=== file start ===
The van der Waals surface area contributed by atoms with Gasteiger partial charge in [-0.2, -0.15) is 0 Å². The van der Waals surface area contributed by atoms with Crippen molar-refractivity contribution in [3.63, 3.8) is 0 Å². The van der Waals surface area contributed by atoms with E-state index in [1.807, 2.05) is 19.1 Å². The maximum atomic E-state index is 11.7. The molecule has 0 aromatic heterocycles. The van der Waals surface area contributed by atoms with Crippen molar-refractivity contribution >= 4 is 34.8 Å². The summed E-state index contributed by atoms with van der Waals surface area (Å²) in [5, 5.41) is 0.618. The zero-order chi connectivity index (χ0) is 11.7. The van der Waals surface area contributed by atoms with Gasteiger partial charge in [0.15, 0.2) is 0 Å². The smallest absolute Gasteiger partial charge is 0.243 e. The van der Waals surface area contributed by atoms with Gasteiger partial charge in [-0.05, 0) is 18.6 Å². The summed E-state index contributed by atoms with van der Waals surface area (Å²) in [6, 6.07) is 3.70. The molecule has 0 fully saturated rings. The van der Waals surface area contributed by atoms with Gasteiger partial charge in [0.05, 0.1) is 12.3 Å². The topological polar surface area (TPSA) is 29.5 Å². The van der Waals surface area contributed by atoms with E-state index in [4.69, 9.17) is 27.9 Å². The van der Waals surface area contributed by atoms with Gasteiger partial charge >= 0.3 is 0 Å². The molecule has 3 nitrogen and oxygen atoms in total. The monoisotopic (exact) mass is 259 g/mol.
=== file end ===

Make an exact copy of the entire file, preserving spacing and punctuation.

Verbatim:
The van der Waals surface area contributed by atoms with Gasteiger partial charge in [-0.2, -0.15) is 0 Å². The van der Waals surface area contributed by atoms with Crippen molar-refractivity contribution in [3.63, 3.8) is 0 Å². The van der Waals surface area contributed by atoms with E-state index in [1.807, 2.05) is 19.1 Å². The maximum atomic E-state index is 11.7. The molecule has 0 aromatic heterocycles. The van der Waals surface area contributed by atoms with Crippen molar-refractivity contribution >= 4 is 34.8 Å². The summed E-state index contributed by atoms with van der Waals surface area (Å²) in [5, 5.41) is 0.618. The zero-order chi connectivity index (χ0) is 11.7. The van der Waals surface area contributed by atoms with Gasteiger partial charge in [0.15, 0.2) is 0 Å². The smallest absolute Gasteiger partial charge is 0.243 e. The van der Waals surface area contributed by atoms with Gasteiger partial charge in [-0.05, 0) is 18.6 Å². The summed E-state index contributed by atoms with van der Waals surface area (Å²) in [6, 6.07) is 3.70. The molecule has 0 fully saturated rings. The van der Waals surface area contributed by atoms with Gasteiger partial charge in [0.05, 0.1) is 12.3 Å². The topological polar surface area (TPSA) is 29.5 Å². The van der Waals surface area contributed by atoms with E-state index in [4.69, 9.17) is 27.9 Å². The van der Waals surface area contributed by atoms with Gasteiger partial charge >= 0.3 is 0 Å². The molecule has 3 nitrogen and oxygen atoms in total. The monoisotopic (exact) mass is 259 g/mol.